On gardening and civilized society

Ever since we’ve begun the restoration work on the historical monuments in the Transylvanian countryside (see Asociatia P.A.T.R.U. for the details), I’ve had to tend to the landscaping, among other things. And if there’s one thing you learn when you garden, is that you have to prune the weeds constantly. Some weeds you simply cannot just pull out and throw in a compost pile, they’re so invasive that you must burn them in order to stop them from spreading.

Yet in our modern, civilized society, we are led to believe that we must tolerate the weeds, including the really nasty ones. That somehow, we are to be as tolerant as possible, that there is a place for everyone in our all-inclusive civilization. It’s as if everyone’s a precious flower that we must tend to and nourish. Inasmuch as I want that to be the case, and lots of other idealistic people want that to be the case, a lot of people are weeds. Nasty weeds that we shouldn’t tolerate, that do not deserve our respect, attention, or our help. These are people that constantly shit the bed of civilization, so to speak. They take every chance, every opportunity given to them by society, by well-meaning people, and they abuse it. They turn it into something to be regretted. Like weeds, if they’re not pruned, they spread everywhere, and then there’s no garden anymore. They must be thrown out of society. For some, a little time in the compost pile might be enough. For others, there is no coming back. It’s like trying to stick a square peg in a round hole. They’re anachronisms, throwbacks to more barbaric times. Unfortunately, unlike anachronisms, they’re not self-eliminating, they’re self-perpetuating. And so more drastic action must be taken.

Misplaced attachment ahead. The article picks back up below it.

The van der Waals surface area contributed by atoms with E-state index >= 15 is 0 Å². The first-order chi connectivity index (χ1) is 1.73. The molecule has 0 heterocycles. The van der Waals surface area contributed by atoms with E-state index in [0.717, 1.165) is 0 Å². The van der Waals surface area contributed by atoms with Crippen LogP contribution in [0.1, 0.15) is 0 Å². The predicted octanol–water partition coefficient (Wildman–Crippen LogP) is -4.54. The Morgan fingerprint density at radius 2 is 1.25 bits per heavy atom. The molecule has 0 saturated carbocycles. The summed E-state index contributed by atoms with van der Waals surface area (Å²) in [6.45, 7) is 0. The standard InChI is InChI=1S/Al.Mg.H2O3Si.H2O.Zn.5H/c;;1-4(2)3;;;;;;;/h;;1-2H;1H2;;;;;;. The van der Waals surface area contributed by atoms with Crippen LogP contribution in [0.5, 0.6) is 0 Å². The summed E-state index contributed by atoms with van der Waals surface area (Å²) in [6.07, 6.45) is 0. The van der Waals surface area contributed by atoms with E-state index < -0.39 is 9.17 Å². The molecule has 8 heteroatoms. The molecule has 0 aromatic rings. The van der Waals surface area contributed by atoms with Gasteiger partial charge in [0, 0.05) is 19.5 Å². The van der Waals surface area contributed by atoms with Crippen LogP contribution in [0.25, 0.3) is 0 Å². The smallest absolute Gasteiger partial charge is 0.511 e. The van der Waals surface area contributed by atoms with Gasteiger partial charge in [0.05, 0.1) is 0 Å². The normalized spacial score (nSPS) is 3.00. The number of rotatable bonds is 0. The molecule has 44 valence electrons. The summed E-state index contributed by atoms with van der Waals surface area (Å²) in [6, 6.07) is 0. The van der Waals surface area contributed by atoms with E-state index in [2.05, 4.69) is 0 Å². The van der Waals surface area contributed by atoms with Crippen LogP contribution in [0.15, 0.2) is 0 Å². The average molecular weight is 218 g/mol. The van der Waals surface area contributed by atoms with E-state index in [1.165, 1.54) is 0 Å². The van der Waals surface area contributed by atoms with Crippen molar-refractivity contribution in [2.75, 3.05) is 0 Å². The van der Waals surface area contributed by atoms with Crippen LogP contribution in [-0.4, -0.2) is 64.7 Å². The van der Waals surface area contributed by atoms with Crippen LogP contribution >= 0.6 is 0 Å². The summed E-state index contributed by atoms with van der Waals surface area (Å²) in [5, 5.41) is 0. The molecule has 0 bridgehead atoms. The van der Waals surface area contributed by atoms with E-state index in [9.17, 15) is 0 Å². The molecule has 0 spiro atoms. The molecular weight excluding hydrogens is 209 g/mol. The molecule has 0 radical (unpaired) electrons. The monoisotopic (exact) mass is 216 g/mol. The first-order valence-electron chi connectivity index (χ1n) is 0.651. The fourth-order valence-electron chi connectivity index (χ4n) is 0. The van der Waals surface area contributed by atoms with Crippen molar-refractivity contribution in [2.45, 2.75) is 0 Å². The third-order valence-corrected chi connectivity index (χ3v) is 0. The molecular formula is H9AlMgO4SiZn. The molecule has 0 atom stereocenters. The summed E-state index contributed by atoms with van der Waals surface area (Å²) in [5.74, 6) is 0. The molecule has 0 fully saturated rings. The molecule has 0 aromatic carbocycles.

This isn’t something that’s done once. It requires regularity. Punishing regularity. Real effort, real sweat. A constant battle against the weeds. Just like gardening.


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